â€¢ Regarding the business sector in general, there are there are various reports based on different survey techniques giving figures for women board members. The most oft-cited figure I have found is around 8%, lower than any of the other areas discussed here, and more than 50% of companies have no women on their boards whatsoever.
International comparisons and comments on 'nature' and 'nurture'
In the corporate sector, Australians are 'approximately on the level' (within 2%) with countries like Canada, New Zealand, Thailand and China; well above many developing nations and some countries such as Japan and Chile (only about 1%); but below the USA and UK which register 15-16% of women on corporate boards. But all these countries are way behind Scandinavia, with Norway having put in huge social efforts resulting in women comprising 40% of board members.
In different countries, and in different times in the same company, corporate board membership varies from less than 1% women to over 40%. This is the best indication that it is the conditions within each society that are important in mentoring the top-performing women, who, given encouragement and opportunity to reach their own intellectual potential, are shown by these statistics as being as capable as the top-performing men.
Women running their own businesses
But there is another group of people – men and women – at the top of the tree who reject corporate or institutional workplaces. Those who run their own businesses.
In the US, the 'Fortune 500' women account for 15% of self-made high earners who run their own businesses. It seems that entrepreneurial women forging their own destinies in the business world do far better than those who wait upon the system to lift them to the dizzy heights of recognition. (www.forbes.com)
The Law in Australia and England also provides various ways in which a young person can forge a career. If they stick to the face-to-face provision of services (usually in their own area of expertise), rather than staying with a firm of solicitors (large or small or medium-sized), they can develop their own private clientele, or they can become barristers and defend cases in court. Barristers are essentially their own one-person business, such as dramatised with the legendary fictional figures of 'Rumpole of the Bailey' in Britain http://en.wikipedia.org/wiki/Rumpole_of_the_Bailey and Australia's 'Rake' (en.wikipedia.org).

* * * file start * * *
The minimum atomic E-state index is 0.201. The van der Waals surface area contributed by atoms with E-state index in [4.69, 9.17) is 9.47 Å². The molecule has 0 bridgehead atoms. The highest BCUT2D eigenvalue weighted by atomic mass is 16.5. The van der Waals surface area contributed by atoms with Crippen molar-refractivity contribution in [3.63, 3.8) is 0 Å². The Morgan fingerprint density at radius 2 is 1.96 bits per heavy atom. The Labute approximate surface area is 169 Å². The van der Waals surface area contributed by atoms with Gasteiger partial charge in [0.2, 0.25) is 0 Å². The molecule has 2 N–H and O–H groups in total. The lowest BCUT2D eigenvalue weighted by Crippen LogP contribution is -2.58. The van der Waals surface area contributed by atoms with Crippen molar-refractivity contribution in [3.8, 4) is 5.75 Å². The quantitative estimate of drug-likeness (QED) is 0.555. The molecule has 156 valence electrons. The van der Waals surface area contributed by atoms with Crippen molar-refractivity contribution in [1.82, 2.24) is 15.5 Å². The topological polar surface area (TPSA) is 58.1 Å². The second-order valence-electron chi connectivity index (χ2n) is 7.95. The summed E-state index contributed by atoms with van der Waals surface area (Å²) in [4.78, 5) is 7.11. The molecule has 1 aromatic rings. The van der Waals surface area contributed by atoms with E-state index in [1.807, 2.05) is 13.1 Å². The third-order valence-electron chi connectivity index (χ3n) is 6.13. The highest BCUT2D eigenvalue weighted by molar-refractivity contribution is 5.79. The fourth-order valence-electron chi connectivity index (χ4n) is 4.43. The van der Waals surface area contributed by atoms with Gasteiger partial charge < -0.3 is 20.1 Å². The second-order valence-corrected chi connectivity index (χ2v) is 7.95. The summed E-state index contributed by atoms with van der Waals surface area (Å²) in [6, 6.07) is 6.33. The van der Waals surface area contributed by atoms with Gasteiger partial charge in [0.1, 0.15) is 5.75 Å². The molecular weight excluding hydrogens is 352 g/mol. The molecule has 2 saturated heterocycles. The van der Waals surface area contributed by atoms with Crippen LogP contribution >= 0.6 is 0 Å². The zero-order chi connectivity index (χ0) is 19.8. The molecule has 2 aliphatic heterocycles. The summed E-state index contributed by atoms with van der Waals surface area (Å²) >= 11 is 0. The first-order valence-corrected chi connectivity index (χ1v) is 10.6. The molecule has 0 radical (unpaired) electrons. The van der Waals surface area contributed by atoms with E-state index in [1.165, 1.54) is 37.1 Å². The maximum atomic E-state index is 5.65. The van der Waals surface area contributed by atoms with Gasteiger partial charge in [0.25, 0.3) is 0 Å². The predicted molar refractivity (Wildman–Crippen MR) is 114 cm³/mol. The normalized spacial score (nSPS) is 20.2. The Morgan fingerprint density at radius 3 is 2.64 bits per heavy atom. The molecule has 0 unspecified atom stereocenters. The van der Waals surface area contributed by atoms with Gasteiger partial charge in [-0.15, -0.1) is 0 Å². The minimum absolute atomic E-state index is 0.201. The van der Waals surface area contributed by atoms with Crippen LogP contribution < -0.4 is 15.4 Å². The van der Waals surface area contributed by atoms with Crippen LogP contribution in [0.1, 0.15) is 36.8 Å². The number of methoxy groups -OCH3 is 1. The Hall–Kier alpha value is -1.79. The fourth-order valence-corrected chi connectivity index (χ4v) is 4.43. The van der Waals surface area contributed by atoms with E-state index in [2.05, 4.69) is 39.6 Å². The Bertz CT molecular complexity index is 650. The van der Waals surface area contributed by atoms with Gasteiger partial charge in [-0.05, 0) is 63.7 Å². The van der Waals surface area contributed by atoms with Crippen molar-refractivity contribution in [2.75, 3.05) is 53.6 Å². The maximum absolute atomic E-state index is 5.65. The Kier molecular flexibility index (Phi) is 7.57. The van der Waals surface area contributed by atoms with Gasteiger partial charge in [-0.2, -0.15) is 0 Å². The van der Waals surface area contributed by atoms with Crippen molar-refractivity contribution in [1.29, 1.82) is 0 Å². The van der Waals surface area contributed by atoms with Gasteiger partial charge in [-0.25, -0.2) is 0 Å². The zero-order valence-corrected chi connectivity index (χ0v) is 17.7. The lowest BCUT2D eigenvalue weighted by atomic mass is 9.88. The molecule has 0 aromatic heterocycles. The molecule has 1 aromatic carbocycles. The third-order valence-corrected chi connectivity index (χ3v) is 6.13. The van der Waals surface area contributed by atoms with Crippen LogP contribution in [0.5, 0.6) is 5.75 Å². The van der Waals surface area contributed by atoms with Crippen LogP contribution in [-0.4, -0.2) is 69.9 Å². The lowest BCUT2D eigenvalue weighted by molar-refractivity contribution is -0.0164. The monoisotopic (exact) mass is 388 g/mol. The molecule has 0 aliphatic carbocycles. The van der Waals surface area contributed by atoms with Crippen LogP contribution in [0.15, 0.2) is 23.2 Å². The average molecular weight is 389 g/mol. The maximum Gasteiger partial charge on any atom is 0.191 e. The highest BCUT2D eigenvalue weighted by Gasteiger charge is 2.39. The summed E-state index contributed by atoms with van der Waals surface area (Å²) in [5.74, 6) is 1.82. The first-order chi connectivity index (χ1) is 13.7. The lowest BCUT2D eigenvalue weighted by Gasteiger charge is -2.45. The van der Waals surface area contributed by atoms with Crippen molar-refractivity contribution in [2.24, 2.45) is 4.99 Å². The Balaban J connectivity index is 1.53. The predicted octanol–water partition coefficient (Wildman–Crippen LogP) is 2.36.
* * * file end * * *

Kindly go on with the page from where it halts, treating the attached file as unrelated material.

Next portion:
I am amused, however, to note that these may be considered irrelevant examples in this article about female leaders. The fictional protagonists in these show are (1) male; (2) on the seedy side of society and (3) never make it to the leadership position known as a 'silk' – in the UK it is Queen's Counsesl (QC) and in Australia it is now called Senior Counsel (SC).
After this diversion to explain the role of barristers, I will return to the theme of women in leadership – in this case determined by those who attain 'silk' in Part 2 tomorrow.
Dr Mark Tronson is a Baptist minister (retired) who served as the Australian cricket team chaplain for 17 years (2000 ret) and established Life After Cricket in 2001. He was recognised by the Olympic Ministry Medal in 2009 presented by Carl Lewis Olympian of the Century. He has written 24 books, and enjoys writing. He is married to Delma, with four adult children and grand-children.
Mark Tronson's archive of articles can be viewed at www.pressserviceinternational.org/mark-tronson.html